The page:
Although inflammation is obviously of potential importance to the breakdown of the lung's structural architecture, simply elevating transmural pulmonary vascular pressure to high levels may cause vascular rents or tears. Perhaps the clearest example in this category occurs in severe mitral stenosis, a condition in which pulmonary venous and capillary pressures can exceed 35-40 mmHg. Acute edema that forms in this setting is typicallyblood-tinged, and thepresence ofhemosiderin-laden macrophages in expectorated or lavaged samples strongly suggests that this process originates at the alveolar level from the pulmonary (rather than the bronchial circulation). Another circumstance under which elevating transmural vascular pressures may cause hemoptysis in the absence of preexisting inflammation occurs during extreme exertion, when blood flows through the lung are extremely high and excursions of alveolar pressure are unusually large. Post-exertional lung hemorrhage is a well-described occurrence in racehorses [9], and hemoptysis has been reported after heavy exertion in elite human athletes as well [10]. Finally, forceful inspiratory efforts made during upper airway obstruction may produce transvascular pressures of sufficient magnitude to cause hemorrhagic pulmonary edema [11].

Elegant experiments undertaken in the laboratories of West and colleagues have used electron microscopy to demonstrate the potential for mechanical disruption of the microvasculature - 'capillary stress fracture' - to occur when microvascular pressures are elevated to very high levels relative to theirusual operating conditions [12-15]. The pressures necessary to cause capillary stress fracture vary among species, with disruption being observed in healthy small animal lungs (e.g., rabbits), at pressures as low as 40 mmHg. Larger animals, such as dogs, withstand much higher microvascular pressures without losing the structural integrity of the capillary network [14]. Experimental studies reporting capillary stress fracture in animals have largely been undertaken in static preparations in which the airway pressure was held constant and the intralumenal vascular pressures upstream and downstream of the alveolus were equivalent. Under such conditions, structural breakdown is more likely to be seen at high lung volumes relative to resting conditions [15]. Although the range of microvascular pressure applied in these studies might seem to preclude their physiological relevance, much lower vascular pressures might be required if the framework of the lung were degraded by inflammation. Moreover, there is excellent reason to believe that regional transmural vascular forces may be dramatically different when mechanically heterogeneous lungs are ventilated with adverse ventilatory patterns.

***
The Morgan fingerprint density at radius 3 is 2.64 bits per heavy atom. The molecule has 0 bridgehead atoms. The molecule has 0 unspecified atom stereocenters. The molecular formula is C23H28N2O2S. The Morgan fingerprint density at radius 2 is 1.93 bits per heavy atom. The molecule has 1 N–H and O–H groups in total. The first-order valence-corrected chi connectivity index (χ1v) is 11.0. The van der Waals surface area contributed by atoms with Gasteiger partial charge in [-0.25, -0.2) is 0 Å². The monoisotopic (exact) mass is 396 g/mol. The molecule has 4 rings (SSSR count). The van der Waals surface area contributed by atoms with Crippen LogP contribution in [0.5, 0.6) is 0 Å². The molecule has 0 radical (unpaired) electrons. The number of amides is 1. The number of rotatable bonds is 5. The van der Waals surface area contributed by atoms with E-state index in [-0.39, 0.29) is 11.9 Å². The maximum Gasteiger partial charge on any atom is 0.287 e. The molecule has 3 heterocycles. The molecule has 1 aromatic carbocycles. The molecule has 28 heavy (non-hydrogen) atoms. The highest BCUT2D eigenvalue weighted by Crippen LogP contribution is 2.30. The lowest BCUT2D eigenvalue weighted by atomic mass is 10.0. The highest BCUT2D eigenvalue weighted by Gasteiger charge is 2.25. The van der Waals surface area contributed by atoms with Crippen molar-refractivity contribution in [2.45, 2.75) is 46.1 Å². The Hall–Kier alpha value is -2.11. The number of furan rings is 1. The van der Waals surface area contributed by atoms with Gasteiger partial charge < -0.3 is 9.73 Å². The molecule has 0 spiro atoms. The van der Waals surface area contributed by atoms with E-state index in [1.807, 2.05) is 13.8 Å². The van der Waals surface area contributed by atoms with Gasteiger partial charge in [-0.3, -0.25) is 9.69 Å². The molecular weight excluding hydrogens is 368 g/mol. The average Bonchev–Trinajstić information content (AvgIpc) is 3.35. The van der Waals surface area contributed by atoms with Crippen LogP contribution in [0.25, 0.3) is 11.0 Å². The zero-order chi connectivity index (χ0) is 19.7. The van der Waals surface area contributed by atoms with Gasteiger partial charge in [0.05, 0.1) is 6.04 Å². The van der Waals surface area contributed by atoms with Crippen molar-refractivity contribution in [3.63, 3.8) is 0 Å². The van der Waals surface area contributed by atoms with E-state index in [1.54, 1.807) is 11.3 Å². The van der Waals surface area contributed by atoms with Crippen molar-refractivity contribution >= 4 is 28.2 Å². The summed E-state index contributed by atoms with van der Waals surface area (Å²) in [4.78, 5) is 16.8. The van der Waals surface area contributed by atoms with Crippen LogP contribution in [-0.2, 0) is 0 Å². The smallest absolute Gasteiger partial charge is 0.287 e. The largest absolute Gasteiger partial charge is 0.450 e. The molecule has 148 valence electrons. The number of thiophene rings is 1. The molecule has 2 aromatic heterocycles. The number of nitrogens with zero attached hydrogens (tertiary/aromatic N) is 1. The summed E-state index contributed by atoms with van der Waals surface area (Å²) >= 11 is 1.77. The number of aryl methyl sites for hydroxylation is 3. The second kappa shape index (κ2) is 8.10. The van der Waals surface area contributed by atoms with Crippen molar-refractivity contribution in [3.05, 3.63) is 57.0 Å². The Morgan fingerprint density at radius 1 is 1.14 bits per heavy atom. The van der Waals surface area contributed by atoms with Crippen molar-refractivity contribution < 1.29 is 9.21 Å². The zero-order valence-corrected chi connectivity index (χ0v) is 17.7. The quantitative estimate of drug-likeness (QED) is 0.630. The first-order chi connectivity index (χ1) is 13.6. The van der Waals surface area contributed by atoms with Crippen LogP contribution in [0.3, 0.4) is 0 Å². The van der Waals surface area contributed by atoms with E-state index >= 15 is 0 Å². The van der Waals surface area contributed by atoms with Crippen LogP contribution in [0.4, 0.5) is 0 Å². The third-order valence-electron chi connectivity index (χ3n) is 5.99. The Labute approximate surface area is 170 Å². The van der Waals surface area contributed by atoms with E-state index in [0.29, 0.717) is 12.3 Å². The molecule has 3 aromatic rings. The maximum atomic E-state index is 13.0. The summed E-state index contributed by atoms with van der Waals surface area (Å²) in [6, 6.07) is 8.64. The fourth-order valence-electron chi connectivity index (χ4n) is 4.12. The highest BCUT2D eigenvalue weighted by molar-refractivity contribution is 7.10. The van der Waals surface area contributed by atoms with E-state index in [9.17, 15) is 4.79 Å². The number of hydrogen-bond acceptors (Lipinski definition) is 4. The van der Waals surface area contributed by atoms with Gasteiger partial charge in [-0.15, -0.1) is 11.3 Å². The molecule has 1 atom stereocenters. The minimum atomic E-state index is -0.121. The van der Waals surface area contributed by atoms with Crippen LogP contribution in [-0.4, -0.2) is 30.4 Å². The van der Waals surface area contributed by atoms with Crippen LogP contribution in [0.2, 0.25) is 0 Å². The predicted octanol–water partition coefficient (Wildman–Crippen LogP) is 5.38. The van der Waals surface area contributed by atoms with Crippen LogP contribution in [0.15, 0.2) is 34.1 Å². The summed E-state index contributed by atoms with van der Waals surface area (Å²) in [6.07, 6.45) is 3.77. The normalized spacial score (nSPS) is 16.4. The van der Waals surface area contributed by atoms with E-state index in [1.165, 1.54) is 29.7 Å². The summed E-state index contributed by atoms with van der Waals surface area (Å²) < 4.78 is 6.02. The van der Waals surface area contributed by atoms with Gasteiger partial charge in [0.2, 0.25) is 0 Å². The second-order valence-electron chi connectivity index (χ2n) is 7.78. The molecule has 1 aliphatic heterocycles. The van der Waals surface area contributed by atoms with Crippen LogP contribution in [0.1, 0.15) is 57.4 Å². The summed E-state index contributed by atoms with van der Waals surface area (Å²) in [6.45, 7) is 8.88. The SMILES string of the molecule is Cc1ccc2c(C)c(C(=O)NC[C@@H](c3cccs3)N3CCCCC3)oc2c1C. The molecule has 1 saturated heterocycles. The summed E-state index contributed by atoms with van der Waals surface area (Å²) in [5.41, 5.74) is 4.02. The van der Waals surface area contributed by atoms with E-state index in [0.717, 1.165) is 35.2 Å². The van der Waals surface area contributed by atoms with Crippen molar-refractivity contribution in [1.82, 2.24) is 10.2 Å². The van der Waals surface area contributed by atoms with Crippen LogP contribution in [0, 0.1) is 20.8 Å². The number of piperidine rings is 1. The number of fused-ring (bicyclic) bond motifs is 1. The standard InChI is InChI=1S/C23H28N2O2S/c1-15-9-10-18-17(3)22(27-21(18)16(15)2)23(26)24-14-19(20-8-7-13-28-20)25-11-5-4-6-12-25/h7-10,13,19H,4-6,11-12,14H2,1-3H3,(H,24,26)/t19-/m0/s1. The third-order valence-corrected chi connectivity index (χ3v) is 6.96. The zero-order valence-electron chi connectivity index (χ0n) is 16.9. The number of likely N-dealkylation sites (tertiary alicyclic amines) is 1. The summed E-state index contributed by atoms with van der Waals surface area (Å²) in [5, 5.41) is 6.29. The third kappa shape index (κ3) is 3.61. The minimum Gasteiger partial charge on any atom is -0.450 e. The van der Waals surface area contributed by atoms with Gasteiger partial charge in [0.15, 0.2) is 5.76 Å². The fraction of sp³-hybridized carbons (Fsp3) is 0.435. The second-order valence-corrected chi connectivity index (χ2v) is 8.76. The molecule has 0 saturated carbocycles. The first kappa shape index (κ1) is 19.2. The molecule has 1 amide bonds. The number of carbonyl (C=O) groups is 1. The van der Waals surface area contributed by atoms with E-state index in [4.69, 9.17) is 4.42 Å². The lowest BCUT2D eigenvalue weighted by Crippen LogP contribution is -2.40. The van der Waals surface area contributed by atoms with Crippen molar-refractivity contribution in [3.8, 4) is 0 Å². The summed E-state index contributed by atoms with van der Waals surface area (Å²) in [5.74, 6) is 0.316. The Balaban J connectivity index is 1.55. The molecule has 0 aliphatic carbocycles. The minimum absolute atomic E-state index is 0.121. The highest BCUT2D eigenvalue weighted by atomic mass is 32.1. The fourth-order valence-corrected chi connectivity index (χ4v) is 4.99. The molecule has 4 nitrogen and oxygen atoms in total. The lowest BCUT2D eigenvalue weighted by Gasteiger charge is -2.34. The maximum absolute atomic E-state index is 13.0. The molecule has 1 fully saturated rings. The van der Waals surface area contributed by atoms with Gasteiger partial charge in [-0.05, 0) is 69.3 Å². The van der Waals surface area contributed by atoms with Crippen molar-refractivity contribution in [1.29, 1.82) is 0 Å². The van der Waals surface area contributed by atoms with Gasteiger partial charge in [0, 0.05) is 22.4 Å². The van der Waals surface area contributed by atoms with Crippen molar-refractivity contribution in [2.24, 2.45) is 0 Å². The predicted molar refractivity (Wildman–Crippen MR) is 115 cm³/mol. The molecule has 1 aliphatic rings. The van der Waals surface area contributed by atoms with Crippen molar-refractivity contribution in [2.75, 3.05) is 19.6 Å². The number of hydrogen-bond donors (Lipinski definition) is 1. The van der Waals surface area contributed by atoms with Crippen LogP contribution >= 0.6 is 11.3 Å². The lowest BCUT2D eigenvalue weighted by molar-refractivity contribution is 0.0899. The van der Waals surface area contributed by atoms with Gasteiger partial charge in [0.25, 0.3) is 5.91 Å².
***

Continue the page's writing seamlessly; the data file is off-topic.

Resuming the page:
Experimental Evidence Linking Vascular Pressure to VILI

Just as with inflammation, mechanical forces that tear the delicate alveolar-capillary membrane can originate on either side of the boundary. That the alveolar epithelium can be disrupted by sufficient airway pressure is evident when baro-